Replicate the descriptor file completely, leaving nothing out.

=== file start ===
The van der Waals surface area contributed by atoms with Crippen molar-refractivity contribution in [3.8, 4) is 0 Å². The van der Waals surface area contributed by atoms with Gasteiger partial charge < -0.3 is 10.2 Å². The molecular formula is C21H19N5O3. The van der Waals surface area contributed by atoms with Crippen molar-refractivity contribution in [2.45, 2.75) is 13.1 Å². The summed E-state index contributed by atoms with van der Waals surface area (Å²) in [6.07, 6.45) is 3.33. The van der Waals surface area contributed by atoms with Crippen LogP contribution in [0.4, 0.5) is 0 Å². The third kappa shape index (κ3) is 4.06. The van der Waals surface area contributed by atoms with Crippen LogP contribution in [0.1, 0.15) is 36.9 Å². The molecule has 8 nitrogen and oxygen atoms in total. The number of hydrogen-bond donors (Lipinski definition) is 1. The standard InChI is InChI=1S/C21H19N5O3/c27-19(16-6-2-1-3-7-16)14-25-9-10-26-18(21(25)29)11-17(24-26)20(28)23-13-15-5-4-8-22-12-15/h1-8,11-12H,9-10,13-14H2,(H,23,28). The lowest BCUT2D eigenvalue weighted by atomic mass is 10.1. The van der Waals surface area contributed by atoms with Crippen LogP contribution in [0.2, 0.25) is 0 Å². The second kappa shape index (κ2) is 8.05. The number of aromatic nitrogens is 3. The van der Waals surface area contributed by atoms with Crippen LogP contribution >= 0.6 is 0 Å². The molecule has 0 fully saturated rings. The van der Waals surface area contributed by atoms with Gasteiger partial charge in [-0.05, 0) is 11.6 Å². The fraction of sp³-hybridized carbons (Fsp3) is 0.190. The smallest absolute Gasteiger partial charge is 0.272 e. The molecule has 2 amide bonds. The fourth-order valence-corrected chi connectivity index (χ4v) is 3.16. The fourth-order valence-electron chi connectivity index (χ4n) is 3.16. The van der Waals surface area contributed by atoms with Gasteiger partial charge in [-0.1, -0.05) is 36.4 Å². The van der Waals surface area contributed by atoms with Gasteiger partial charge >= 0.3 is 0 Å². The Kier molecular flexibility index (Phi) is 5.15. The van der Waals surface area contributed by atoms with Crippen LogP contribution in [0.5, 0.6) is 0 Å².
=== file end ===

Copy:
The van der Waals surface area contributed by atoms with Crippen molar-refractivity contribution in [3.8, 4) is 0 Å². The van der Waals surface area contributed by atoms with Gasteiger partial charge < -0.3 is 10.2 Å². The molecular formula is C21H19N5O3. The van der Waals surface area contributed by atoms with Crippen molar-refractivity contribution in [2.45, 2.75) is 13.1 Å². The summed E-state index contributed by atoms with van der Waals surface area (Å²) in [6.07, 6.45) is 3.33. The van der Waals surface area contributed by atoms with Crippen LogP contribution in [0.4, 0.5) is 0 Å². The third kappa shape index (κ3) is 4.06. The van der Waals surface area contributed by atoms with Crippen LogP contribution in [0.1, 0.15) is 36.9 Å². The molecule has 8 nitrogen and oxygen atoms in total. The number of hydrogen-bond donors (Lipinski definition) is 1. The standard InChI is InChI=1S/C21H19N5O3/c27-19(16-6-2-1-3-7-16)14-25-9-10-26-18(21(25)29)11-17(24-26)20(28)23-13-15-5-4-8-22-12-15/h1-8,11-12H,9-10,13-14H2,(H,23,28). The lowest BCUT2D eigenvalue weighted by atomic mass is 10.1. The van der Waals surface area contributed by atoms with Crippen LogP contribution in [0.2, 0.25) is 0 Å². The second kappa shape index (κ2) is 8.05. The number of aromatic nitrogens is 3. The van der Waals surface area contributed by atoms with Crippen LogP contribution >= 0.6 is 0 Å². The molecule has 0 fully saturated rings. The van der Waals surface area contributed by atoms with Gasteiger partial charge in [-0.05, 0) is 11.6 Å². The fraction of sp³-hybridized carbons (Fsp3) is 0.190. The smallest absolute Gasteiger partial charge is 0.272 e. The molecule has 2 amide bonds. The fourth-order valence-corrected chi connectivity index (χ4v) is 3.16. The fourth-order valence-electron chi connectivity index (χ4n) is 3.16. The van der Waals surface area contributed by atoms with Gasteiger partial charge in [-0.1, -0.05) is 36.4 Å². The van der Waals surface area contributed by atoms with Gasteiger partial charge >= 0.3 is 0 Å². The Kier molecular flexibility index (Phi) is 5.15. The van der Waals surface area contributed by atoms with Crippen LogP contribution in [0.5, 0.6) is 0 Å².